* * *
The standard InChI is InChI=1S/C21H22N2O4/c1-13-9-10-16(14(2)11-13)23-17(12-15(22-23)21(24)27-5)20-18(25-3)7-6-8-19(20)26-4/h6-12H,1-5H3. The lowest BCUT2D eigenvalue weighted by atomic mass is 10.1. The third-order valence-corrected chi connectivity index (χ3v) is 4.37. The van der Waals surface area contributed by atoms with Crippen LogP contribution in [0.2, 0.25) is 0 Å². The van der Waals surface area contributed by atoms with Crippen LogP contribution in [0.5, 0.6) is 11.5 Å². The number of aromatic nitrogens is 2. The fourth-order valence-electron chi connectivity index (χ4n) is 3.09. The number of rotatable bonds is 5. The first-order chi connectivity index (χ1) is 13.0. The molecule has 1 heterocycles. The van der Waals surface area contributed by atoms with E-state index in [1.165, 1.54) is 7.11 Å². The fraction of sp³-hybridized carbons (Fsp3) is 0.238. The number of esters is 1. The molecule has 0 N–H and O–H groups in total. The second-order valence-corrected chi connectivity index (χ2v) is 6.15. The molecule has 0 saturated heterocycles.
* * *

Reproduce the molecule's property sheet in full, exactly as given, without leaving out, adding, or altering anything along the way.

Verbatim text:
The standard InChI is InChI=1S/C21H22N2O4/c1-13-9-10-16(14(2)11-13)23-17(12-15(22-23)21(24)27-5)20-18(25-3)7-6-8-19(20)26-4/h6-12H,1-5H3. The lowest BCUT2D eigenvalue weighted by atomic mass is 10.1. The third-order valence-corrected chi connectivity index (χ3v) is 4.37. The van der Waals surface area contributed by atoms with Crippen LogP contribution in [0.2, 0.25) is 0 Å². The van der Waals surface area contributed by atoms with Crippen LogP contribution in [0.5, 0.6) is 11.5 Å². The number of aromatic nitrogens is 2. The fourth-order valence-electron chi connectivity index (χ4n) is 3.09. The number of rotatable bonds is 5. The first-order chi connectivity index (χ1) is 13.0. The molecule has 1 heterocycles. The van der Waals surface area contributed by atoms with E-state index in [1.165, 1.54) is 7.11 Å². The fraction of sp³-hybridized carbons (Fsp3) is 0.238. The number of esters is 1. The molecule has 0 N–H and O–H groups in total. The second-order valence-corrected chi connectivity index (χ2v) is 6.15. The molecule has 0 saturated heterocycles.